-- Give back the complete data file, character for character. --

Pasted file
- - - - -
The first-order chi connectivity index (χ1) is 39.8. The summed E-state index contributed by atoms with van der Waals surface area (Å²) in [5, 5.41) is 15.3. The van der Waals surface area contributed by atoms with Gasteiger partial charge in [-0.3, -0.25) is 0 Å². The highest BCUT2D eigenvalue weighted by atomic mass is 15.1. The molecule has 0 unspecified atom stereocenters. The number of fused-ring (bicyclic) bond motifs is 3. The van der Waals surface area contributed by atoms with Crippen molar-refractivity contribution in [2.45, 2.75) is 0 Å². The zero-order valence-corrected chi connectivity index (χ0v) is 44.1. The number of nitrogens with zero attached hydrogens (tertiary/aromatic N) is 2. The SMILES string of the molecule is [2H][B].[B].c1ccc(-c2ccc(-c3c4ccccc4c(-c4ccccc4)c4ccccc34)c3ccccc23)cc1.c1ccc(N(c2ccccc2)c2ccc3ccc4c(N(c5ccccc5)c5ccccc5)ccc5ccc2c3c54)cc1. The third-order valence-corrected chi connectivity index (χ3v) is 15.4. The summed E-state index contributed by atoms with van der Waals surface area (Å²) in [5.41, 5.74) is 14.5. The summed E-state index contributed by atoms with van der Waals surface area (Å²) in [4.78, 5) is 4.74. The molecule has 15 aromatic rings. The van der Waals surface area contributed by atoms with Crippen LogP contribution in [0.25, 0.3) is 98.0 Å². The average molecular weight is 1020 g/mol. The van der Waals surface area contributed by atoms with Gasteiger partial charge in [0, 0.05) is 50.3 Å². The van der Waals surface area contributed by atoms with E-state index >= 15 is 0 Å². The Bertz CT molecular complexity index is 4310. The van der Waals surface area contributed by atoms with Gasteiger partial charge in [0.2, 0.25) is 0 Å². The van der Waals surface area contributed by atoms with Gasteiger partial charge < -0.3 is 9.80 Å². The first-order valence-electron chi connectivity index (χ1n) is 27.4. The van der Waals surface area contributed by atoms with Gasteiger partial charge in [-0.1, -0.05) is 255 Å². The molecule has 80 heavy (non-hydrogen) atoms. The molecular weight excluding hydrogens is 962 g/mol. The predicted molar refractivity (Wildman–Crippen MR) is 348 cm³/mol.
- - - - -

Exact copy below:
The first-order chi connectivity index (χ1) is 39.8. The summed E-state index contributed by atoms with van der Waals surface area (Å²) in [5, 5.41) is 15.3. The van der Waals surface area contributed by atoms with Gasteiger partial charge in [-0.3, -0.25) is 0 Å². The highest BCUT2D eigenvalue weighted by atomic mass is 15.1. The molecule has 0 unspecified atom stereocenters. The number of fused-ring (bicyclic) bond motifs is 3. The van der Waals surface area contributed by atoms with Crippen molar-refractivity contribution in [2.45, 2.75) is 0 Å². The zero-order valence-corrected chi connectivity index (χ0v) is 44.1. The number of nitrogens with zero attached hydrogens (tertiary/aromatic N) is 2. The SMILES string of the molecule is [2H][B].[B].c1ccc(-c2ccc(-c3c4ccccc4c(-c4ccccc4)c4ccccc34)c3ccccc23)cc1.c1ccc(N(c2ccccc2)c2ccc3ccc4c(N(c5ccccc5)c5ccccc5)ccc5ccc2c3c54)cc1. The third-order valence-corrected chi connectivity index (χ3v) is 15.4. The summed E-state index contributed by atoms with van der Waals surface area (Å²) in [5.41, 5.74) is 14.5. The summed E-state index contributed by atoms with van der Waals surface area (Å²) in [4.78, 5) is 4.74. The molecule has 15 aromatic rings. The van der Waals surface area contributed by atoms with Crippen LogP contribution in [0.25, 0.3) is 98.0 Å². The average molecular weight is 1020 g/mol. The van der Waals surface area contributed by atoms with Gasteiger partial charge in [0, 0.05) is 50.3 Å². The van der Waals surface area contributed by atoms with E-state index >= 15 is 0 Å². The Bertz CT molecular complexity index is 4310. The van der Waals surface area contributed by atoms with Gasteiger partial charge in [0.2, 0.25) is 0 Å². The van der Waals surface area contributed by atoms with Gasteiger partial charge < -0.3 is 9.80 Å². The first-order valence-electron chi connectivity index (χ1n) is 27.4. The van der Waals surface area contributed by atoms with Gasteiger partial charge in [-0.1, -0.05) is 255 Å². The molecule has 80 heavy (non-hydrogen) atoms. The molecular weight excluding hydrogens is 962 g/mol. The predicted molar refractivity (Wildman–Crippen MR) is 348 cm³/mol.